New Chancellor Rishi Sunak's March 11 budget plans 'are thrown into chaos' by ...

New Chancellor Rishi Sunak's March 11 budget plans 'are thrown into chaos' by coronavirus – as global stock markets brace for another wipeout week Global crisis last week spooked investors and sent stock markets into free-fall  Traders are braced for another bruising week on world's blue-chip exchanges  The Office for Budget Responsibility is expected to revise its economic forecast  This will leave Mr Sunak with less fiscal wiggle room as funds will be kept back

By Jack Elsom For Mailonline

Published: 02:20 GMT, 2 March 2020 | Updated: 02:21 GMT, 2 March 2020

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Chancellor Rishi Sunak has been warned his best-laid budget plans may be scuppered by the economic fallout from coronavirus. 

The global health crisis last week spooked investors and pushed stock markets into free-fall, with London's FTSE suffering its biggest slump since the 2008 crash.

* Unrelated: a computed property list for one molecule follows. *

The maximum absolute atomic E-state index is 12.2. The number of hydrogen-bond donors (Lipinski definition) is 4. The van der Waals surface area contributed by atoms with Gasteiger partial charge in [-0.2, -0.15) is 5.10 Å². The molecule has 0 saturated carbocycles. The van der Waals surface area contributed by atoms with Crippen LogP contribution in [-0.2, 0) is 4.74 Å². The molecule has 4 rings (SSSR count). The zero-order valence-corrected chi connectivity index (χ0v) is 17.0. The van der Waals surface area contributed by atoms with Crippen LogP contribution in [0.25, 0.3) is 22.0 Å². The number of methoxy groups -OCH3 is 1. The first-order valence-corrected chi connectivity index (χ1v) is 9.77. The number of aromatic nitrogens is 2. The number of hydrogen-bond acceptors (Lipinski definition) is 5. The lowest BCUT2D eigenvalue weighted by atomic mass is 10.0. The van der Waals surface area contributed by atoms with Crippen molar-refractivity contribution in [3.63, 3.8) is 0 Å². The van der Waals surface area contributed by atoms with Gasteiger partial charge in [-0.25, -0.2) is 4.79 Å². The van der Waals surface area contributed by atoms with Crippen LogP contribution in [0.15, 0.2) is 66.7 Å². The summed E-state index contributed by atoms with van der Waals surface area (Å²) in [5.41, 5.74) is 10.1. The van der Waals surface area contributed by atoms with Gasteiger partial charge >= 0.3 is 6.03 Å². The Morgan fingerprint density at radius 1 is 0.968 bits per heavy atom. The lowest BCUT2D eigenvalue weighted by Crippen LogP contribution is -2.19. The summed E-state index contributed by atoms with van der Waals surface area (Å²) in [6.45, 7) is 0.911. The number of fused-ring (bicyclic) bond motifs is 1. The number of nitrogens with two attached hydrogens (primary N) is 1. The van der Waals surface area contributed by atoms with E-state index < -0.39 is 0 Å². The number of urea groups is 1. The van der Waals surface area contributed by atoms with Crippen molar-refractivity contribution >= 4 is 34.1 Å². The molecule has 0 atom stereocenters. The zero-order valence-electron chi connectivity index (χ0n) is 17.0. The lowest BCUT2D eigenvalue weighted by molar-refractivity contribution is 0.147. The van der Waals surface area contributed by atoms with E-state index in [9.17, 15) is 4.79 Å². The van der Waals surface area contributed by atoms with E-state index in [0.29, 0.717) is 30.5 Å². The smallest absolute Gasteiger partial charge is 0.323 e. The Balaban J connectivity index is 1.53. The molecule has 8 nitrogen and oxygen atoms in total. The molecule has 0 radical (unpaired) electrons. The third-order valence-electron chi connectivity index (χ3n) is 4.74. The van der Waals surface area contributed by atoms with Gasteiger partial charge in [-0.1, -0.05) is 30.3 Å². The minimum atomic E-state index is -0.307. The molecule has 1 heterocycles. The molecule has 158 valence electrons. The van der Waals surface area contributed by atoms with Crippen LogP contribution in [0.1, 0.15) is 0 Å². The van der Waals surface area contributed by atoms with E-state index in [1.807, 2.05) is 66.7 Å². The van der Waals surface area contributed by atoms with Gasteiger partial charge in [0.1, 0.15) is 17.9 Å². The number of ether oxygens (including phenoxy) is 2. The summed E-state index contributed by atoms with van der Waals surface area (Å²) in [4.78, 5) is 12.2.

Traders are braced for another bruising week on the world's blue-chip exchanges, with Tokyo and Australia reporting early losses on Monday.

Such financial downturns are expected to force the Office for Budget Responsibility (OBR) to offer a more gloomy economic forecast and leave Mr Sunak with less fiscal wiggle room.

Uncertainty created by the virus will hamstring his ability to turn on the spending taps and pay for the Prime Minister's 'levelling up' agenda in the North, as funds will have to be kept back as a buffer for any infection-induced shocks.

The cost of locking down London in a worst-case scenario could spiral to £10billion, according to one consultancy firm. 

Chancellor Rishi Sunak has been warned his best-laid budget plans will unravel because of the economic pounding dealt by coronavirus

Chancellor Rishi Sunak has been warned his best-laid budget plans will unravel because of the economic pounding dealt by coronavirus

The global health crisis last week spooked investors and pushed stock markets into free-fall, with London's FTSE suffering its biggest slump since the 2008 crash

The global health crisis last week spooked investors and pushed stock markets into free-fall, with London's FTSE suffering its biggest slump since the 2008 crash

Mr Sunak was already racing to thrash out his spending plans after being parachuted into the Treasury following the resignation of his predecessor Sajid Javid.

And he may have to water down these proposals

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